In fall of 2012, the Oregon Symphony was eagerly anticipating its impending return to Carnegie Hall, where its critically acclaimed performance in the previous year’s Spring for Music festival had vaulted the orchestra to national attention and affirmed what Oregonians had known for years: at its best, OSO performances could rival those delivered by top ranked American orchestras.
But at the peak of its national renown, the orchestra suffered a setback: a financial crunch meant it couldn’t afford the return visit to New York for the 2013 Spring for Music festival. With the performance canceled long after the rest of the season had been planned, OSO musicians faced a rarity: a week with no musical obligations.
The cancellation revealed another, less welcome truth: for all its demonstrated musical skill, the orchestra lacked the community support to pay for the New York trip, and in fact the players were facing cuts in pay, possible downsizing, and other challenges — part of a much broader, longer term (and mostly self-inflicted) decline in the classical music establishment’s contemporary cultural relevance.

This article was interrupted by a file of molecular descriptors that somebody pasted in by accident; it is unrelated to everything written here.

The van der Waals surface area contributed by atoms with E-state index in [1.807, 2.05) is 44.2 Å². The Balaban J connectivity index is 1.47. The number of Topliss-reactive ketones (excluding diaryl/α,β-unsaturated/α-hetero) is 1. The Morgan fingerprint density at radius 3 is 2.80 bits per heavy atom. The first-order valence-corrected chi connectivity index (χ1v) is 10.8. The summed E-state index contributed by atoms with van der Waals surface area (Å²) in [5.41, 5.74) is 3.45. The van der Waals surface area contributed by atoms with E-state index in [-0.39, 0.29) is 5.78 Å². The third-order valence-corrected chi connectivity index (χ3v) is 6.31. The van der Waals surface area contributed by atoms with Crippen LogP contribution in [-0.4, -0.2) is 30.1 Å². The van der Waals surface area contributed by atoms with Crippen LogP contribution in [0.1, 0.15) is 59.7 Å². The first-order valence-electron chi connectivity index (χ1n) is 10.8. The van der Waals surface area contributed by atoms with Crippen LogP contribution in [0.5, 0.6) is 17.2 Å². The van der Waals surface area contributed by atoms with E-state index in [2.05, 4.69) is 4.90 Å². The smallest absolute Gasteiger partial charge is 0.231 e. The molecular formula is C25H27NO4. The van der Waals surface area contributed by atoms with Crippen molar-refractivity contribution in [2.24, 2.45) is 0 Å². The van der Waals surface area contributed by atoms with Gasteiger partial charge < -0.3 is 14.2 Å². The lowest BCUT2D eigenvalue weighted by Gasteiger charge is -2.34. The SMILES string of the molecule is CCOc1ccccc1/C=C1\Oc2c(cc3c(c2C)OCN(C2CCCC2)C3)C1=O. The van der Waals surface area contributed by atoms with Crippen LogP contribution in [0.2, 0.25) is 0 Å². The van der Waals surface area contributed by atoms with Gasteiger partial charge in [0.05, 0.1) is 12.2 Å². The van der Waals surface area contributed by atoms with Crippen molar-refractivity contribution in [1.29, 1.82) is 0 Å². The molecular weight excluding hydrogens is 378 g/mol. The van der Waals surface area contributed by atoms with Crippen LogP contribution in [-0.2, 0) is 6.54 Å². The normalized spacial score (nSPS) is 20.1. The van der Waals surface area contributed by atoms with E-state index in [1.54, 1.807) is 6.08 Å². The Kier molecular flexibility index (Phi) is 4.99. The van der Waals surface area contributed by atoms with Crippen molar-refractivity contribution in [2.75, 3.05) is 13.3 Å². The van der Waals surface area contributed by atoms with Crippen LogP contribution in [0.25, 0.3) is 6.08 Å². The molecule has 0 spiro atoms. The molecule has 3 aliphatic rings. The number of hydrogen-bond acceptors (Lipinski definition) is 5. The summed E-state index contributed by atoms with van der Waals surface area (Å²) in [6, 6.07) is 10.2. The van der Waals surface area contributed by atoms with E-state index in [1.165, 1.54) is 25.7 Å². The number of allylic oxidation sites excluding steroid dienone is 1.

That was the backdrop when OSO concertmaster Sarah Kwak and a few of her colleagues sat down to brainstorm what to do with their unexpectedly available week. The players could have taken a well deserved break or maybe filled the calendar with teaching, rehearsing, or chamber music gigs, though the late notice might have made that difficult.
Instead, they chose to make a virtue of necessity and turn a setback into an opportunity. A need for community connection, a suddenly available week for symphony musicians… maybe both problems could be addressed simultaneously. During a brainstorming session that fall, OSO musicians tried to figure out how best to use their unanticipated break. They arrived at a goal: “How can we help the symphony to gain more visibility for the orchestra and do something for the community?” Kwak recalls. It would cost way too much for the whole orchestra to perform, the group realized. “So we decided: ‘why don’t we go out and play chamber music instead?’” Kwak remembers. “The ideas evolved into a community engagement project.”